Exploring and validating surrogate endpoints in colorectal cancer.

Center for Statistics, Hasselt University, Agoralaan D, 3590 Diepenbeek, Belgium.
Lifetime Data Analysis (Impact Factor: 0.54). 04/2008; 14(1):54-64. DOI: 10.1007/s10985-007-9079-4
Source: PubMed

ABSTRACT Sargent et al (J Clin Oncol 23: 8664-8670, 2005) concluded that 3-year disease-free survival (DFS) can be considered a valid surrogate (replacement) endpoint for 5-year overall survival (OS) in clinical trials of adjuvant chemotherapy for colorectal cancer. We address the question whether the conclusion holds for trials involving other classes of treatments than those considered by Sargent et al. Additionally, we assess if the 3-year cutpoint is an optimal one. To this aim, we investigate whether the results reported by Sargent et al. could have been used to predict treatment effects in three centrally randomized adjuvant colorectal cancer trials performed by the Japanese Foundation for Multidisciplinary Treatment for Cancer (JFMTC) (Sakamoto et al. J Clin Oncol 22:484-492, 2004). Our analysis supports the conclusion of Sargent et al. and shows that using DFS at 2 or 3 years would be the best option for the prediction of OS at 5 years.

  • [Show abstract] [Hide abstract]
    ABSTRACT: AimThe influence of the level of rectal cancer from the anal verge on the oncological outcome is controversial. The study aimed to determine the influence of the height of the tumour on survival of patients treated in a specialised rectal cancer unit.Method Patients undergoing surgery for primary rectal cancer from 2006 to 2013 were identified from a prospectively maintained rectal cancer database. Those requiring total or multi-compartmental pelvic exenteration were excluded. Low cancer was defined as tumour below 5cm from the anal verge, assessed by endoscopy and/or digital rectal examination. The primary outcome was 3-year disease-free survival (DFS).ResultsFrom 340 patients, 203 (59.7%) had low cancer. There were 302 (89%) restorative and 38 (11%) non-restorative procedures. The positive CRM rate was similar for low compared with high cancer (3.4% vs 2.9%, [p=1.0]), and for restorative compared with non-restorative procedures in low cancer only (3.0% and 5.3%, [p=0.619]). Low compared with high anterior resection was associated with increased anastomotic leakage (8.5% vs 2.2%, p=0.023). Three-year disease free survival (DFS) was similar for low and high resection (82% vs 86% [p=0.305]), and between restorative versus non-restorative procedures in low cancer only (88% versus 77%, p=0.215). In an adjusted model, low height did not lead to worse survival outcome (3-DFS hazard ratio 0.54, 95% confidence interval 0.24-1.24, p=0.147).Conclusion With careful planning and a multidisciplinary approach, equivalent oncologic outcome can be achieved for patients with rectal cancer who undergo curative surgery regardless of differences in tumour characteristics, location and operation performed.This article is protected by copyright. All rights reserved.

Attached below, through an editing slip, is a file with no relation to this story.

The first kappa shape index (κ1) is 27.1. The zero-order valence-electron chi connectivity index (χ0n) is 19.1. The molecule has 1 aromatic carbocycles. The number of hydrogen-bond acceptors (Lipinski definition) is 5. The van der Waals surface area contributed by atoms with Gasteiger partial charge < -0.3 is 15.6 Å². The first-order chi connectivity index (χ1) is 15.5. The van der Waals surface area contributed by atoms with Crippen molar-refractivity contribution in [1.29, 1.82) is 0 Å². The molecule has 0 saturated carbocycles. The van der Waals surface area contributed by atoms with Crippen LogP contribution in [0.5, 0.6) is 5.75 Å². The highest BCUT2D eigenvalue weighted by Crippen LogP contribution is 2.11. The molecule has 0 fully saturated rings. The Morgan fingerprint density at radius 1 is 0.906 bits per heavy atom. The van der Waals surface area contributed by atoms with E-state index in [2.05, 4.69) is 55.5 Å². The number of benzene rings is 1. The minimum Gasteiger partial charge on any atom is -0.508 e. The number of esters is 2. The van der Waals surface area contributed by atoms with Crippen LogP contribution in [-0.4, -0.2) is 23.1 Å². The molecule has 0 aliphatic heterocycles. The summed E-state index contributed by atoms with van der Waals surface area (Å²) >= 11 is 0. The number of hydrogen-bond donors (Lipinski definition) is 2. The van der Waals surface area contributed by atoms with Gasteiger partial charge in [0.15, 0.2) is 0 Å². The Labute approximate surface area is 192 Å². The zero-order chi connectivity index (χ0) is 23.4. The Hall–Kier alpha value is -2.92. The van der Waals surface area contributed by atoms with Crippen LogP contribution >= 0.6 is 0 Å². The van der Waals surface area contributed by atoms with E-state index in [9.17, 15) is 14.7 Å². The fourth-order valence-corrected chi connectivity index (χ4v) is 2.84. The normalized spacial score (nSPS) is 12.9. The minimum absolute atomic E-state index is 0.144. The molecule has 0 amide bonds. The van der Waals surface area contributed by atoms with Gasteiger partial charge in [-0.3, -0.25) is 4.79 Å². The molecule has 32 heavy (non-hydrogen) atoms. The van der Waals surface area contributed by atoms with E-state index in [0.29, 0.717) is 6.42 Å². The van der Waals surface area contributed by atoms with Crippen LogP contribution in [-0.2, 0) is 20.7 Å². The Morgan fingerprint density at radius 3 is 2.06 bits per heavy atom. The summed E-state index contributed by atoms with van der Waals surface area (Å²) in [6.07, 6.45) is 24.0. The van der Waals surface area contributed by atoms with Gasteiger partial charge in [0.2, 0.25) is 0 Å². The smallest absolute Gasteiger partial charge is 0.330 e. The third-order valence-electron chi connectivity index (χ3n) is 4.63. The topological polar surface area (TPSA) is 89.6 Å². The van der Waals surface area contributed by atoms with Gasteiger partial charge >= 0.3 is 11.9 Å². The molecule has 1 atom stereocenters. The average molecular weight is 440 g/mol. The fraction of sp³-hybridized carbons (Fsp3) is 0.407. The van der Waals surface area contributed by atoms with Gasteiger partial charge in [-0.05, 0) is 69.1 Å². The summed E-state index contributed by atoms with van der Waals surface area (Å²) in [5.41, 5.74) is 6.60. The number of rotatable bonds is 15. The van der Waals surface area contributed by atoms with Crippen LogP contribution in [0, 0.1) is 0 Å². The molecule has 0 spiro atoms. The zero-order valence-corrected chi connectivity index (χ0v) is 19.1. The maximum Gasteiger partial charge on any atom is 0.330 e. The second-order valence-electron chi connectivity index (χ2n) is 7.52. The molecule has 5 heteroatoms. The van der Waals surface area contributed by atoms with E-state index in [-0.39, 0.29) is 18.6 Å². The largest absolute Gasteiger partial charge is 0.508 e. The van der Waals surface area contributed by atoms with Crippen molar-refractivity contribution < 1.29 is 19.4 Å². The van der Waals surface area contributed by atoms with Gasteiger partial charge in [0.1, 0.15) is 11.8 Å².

Colorectal Disease 07/2014; 16(10). DOI:10.1111/codi.12703 · 2.02 Impact Factor
  • [Show abstract] [Hide abstract]
    ABSTRACT: Antibodies are proteins secreted by vertebrates, which bind to specific molecular moieties [1]. Millions of different antibodies are made by organisms, and early in development most self-recognising antibodies are removed from the repertoire. The remaining antibodies, accordingly, recognise non-self molecules, and are used by the host to eliminate microorganisms, foreign objects, and malignant cells. Manufacturing these highly specific molecules and using them for cancer treatment represents a major breakthrough. Nonetheless, the challenges required to bring this technology to the clinic are significant and costly. Drug discovery, manufacturing, and clinical development are all expensive and have high risk [2], and optimising these processes are crucial. This chapter will summarise the science behind this technology, the current use of antibodies in anti-cancer treatment, the methodology of antibody anti-cancer drug development, and the ways in which these components may be improved to facilitate the transition from the laboratory to the clinic.
  • [Show abstract] [Hide abstract]
    ABSTRACT: Abstract Evaluation of surrogate endpoints using patient-level data from multiple trials is the gold standard, where multi-trial copula models are used to quantify both patient-level and trial-level surrogacy. While limited consideration has been given in the literature to copula choice (e.g., Clayton), no prior consideration has been given to direction of implementation (via survival versus distribution functions). We demonstrate that even with the "correct" copula family, directional misspecification leads to biased estimates of patient-level and trial-level surrogacy. We illustrate with a simulation study and a re-analysis of disease-free survival as a surrogate for overall survival in early stage colon cancer.
    Journal of Biopharmaceutical Statistics 06/2014; DOI:10.1080/10543406.2014.920870 · 0.72 Impact Factor

Full-text (2 Sources)

Available from
May 20, 2014